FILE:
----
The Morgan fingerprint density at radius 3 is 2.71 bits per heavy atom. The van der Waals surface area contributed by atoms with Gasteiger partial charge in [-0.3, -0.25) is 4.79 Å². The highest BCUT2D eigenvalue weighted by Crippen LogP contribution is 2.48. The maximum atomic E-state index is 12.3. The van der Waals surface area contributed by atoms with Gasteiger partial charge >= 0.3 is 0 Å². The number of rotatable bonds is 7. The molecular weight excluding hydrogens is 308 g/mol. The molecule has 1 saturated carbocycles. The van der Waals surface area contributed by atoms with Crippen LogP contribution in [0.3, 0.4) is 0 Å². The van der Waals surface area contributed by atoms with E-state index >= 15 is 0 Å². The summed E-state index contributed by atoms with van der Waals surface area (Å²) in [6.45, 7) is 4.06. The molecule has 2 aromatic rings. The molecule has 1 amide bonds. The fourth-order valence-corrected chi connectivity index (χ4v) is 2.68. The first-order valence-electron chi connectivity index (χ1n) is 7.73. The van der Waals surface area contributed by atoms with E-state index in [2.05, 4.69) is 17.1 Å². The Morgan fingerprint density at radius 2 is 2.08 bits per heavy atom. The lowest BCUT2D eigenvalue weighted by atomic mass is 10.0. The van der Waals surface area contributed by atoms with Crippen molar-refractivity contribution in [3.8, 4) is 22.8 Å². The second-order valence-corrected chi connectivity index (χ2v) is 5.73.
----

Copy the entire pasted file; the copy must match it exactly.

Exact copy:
The Morgan fingerprint density at radius 3 is 2.71 bits per heavy atom. The van der Waals surface area contributed by atoms with Gasteiger partial charge in [-0.3, -0.25) is 4.79 Å². The highest BCUT2D eigenvalue weighted by Crippen LogP contribution is 2.48. The maximum atomic E-state index is 12.3. The van der Waals surface area contributed by atoms with Gasteiger partial charge >= 0.3 is 0 Å². The number of rotatable bonds is 7. The molecular weight excluding hydrogens is 308 g/mol. The molecule has 1 saturated carbocycles. The van der Waals surface area contributed by atoms with Crippen LogP contribution in [0.3, 0.4) is 0 Å². The van der Waals surface area contributed by atoms with E-state index >= 15 is 0 Å². The summed E-state index contributed by atoms with van der Waals surface area (Å²) in [6.45, 7) is 4.06. The molecule has 2 aromatic rings. The molecule has 1 amide bonds. The fourth-order valence-corrected chi connectivity index (χ4v) is 2.68. The first-order valence-electron chi connectivity index (χ1n) is 7.73. The van der Waals surface area contributed by atoms with E-state index in [2.05, 4.69) is 17.1 Å². The Morgan fingerprint density at radius 2 is 2.08 bits per heavy atom. The lowest BCUT2D eigenvalue weighted by atomic mass is 10.0. The van der Waals surface area contributed by atoms with Crippen molar-refractivity contribution in [3.8, 4) is 22.8 Å². The second-order valence-corrected chi connectivity index (χ2v) is 5.73.